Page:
A convoluted and annoying example of how corporate healthcare treats nurses

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BB closer Headshot 1-13 CherationsI am pretty angry at the moment, feeling very disrespected and exhausted.  I worked last night til about midnight.  A very difficult shift on a locked dementia unit where I am on the ‘casual workforce’.  I had begun work at 1;45 pm and got home around 12;15 am and probably got to sleep around 2:30 am.

Normally my shift would start at 2;45 pm, but I had to go to a mandatory inservice at 1;45.  A few weeks ago I received a letter notifying me that I was scheduled for the inservice, (they don’t ask, they just tell).  I was told to report to the education room and NOT to punch in.   Anyways, I scheduled it in my datebook.  Then yesterday I received a call from someone in Human Resources telling me that I should punch in for the inservice and then after the inservice I should punch out, and then after I punch out, I should punch in for my shift.  (I was mildly irritated about this, but whatever….)

I went to the inservice, most of which was about coding for levels of assistance patients get and basically like everything else it seems, is about maximizing revenue.  Then I punched out and the time clock “accepted” my punch.  Then I punched in, and got the “accepted” message again. Then I went to my unit to begin work.  It is a very stressful unit and a very stressful shift.  I left about midnight and punched out.  (Punching out is interesting but not pertinent to this story).

Five hours later…. I was woken up at 7;45 am to clarify a time-clock issue.  I was told that I 120px-Wake_UPmissed a punch and that I was supposed to wait a minute from the time I punched out for the inservice and punched in for my shift and that I would have to make a trip back in to the facility to sign paperwork about missing a punch. “If you don’t, you won’t get paid,” I was warned.

That’s all I know.  I apologized for my very angry tone, “Don’t worry about it, I’m just the messenger” the caller said.  I asked who I needed to talk to as I would not make a special trip in for that purpose.  I was transferred to the director of nurses and left a voicemail.  I don’t know whether or when I’ll get paid.  I’ll be tired all day.  That’s ok, it is a beautiful day and I’ll recover by tomorrow.

But you know, the work we do is hard enough.  I want to be supported in and respected for the work.  I want all healthcare professionals and support staff to be.  We deserve to be.  Not this. Not this.

I remember Lily Tomlin’s famous line as Ernestine, “We don’t care, we don’t have to.  We’re the phone company!”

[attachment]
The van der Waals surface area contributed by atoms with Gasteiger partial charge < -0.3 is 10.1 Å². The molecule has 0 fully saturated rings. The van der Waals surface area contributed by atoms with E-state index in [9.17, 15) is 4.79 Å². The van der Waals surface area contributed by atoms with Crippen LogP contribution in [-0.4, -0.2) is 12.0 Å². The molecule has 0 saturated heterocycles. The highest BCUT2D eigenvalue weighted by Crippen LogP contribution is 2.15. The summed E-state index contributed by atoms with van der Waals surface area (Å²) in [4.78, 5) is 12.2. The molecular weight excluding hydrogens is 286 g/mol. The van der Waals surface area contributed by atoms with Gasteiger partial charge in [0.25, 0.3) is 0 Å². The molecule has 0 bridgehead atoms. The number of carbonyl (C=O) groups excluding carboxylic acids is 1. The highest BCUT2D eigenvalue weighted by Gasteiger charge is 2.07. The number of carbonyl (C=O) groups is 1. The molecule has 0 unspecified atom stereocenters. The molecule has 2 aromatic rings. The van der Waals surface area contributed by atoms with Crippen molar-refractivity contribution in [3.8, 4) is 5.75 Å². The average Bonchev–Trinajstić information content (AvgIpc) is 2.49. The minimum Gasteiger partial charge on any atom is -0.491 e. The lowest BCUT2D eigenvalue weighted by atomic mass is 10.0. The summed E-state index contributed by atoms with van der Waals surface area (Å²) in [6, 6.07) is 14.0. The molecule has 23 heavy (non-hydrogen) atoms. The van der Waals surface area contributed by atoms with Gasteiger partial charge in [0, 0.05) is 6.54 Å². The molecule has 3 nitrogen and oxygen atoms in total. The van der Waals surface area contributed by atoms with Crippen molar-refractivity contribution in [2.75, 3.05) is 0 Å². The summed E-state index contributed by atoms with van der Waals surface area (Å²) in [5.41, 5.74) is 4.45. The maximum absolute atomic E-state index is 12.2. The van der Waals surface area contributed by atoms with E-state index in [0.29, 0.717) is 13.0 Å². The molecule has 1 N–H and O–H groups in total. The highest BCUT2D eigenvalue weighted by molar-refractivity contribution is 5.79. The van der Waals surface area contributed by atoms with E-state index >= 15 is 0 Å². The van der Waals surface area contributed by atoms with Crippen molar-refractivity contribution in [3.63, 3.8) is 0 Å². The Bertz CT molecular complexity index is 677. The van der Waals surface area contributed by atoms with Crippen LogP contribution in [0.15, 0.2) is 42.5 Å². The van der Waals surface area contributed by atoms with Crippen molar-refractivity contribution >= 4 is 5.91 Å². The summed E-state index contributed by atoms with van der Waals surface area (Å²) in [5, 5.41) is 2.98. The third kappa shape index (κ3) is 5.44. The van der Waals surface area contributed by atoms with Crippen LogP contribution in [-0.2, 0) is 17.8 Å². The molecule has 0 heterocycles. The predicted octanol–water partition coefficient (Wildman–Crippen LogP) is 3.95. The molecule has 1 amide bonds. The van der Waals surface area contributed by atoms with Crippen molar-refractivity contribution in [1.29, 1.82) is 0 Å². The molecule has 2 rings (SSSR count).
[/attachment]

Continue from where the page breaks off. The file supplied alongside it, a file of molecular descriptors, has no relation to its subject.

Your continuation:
This entry was posted in Communication in Healthcare, Complexity in nursing, Nurse Leadership, Patient Advocacy, Workplace Bullying. Bookmark the permalink.

6 Responses to A convoluted and annoying example of how corporate healthcare treats nurses

  1. Ruth Ronaldo says:

    Hey Beth,
    Thanks for writing & posting this article re’ your experience with the time clock… Here’s hoping you’ve got some sleep by now~ I heard a similar story the other day, frustrating, and yet it’s a shared experience, that’s been happening for years with workers in healthcare facilities.

    Didn’t Lily also say “We are all in this together, by ourselves”…
    Nice you didn’t RTW and punch the clock or the supervisor.
    one by one, small changes, over time,

    Ruth Roy, Rn… (bio 401, Ex Hosp, RVNA/H, Lib-M, kirkwood ass-living, ->music studio… 🙂

    • Beth_Boynton_RN_MS says:

      Hi Ruth,
      Thanks for your fun and supportive comment. Not sure if Lily said that or not, but I love the quote. Makes me laugh but only b/c it is so true!!! Doesn’t say much for collaboration though! 🙂
      I did not go Monday as I was told to if I wanted to be paid. And they did pay me. BUT when I did go in for my scheduled shift the following Wednesday they made me sign a form that said I “missed a punch”. I tried to argue, but the scheduler kept thrusting the clipboard at me saying, “you missed a punch, you missed a punch”. OMG!!! I signed the form and rolled my eyes. A passive aggressive response, but what were my options? My attempt at assertiveness failed. Punching him was tempting, but not my style, passivity doesn’t work for me either.
      Turns out there was a technical glitch in the punch process as a colleague told me that you had to wait a minute from punching out to punching in. That was the problem and a great albeit absurd example of how a blaming culture keeps real problems hidden and staff frustrated. And we don’t even need to mention how it would feel to stand and wait for the timeclock and then be rushing around all shift! OY!
      Anyways, I sure appreciate your feedback.
      Take care,
      beth

  2. Beth_Boynton_RN_MS says:

    Thanks, Jim. Good point about the Fair Labor Standards Act and I am glad to know about it. The policy does feel controlling and punitive whereas you offer a simple common sense solution that demonstrates respect and a willingness to help.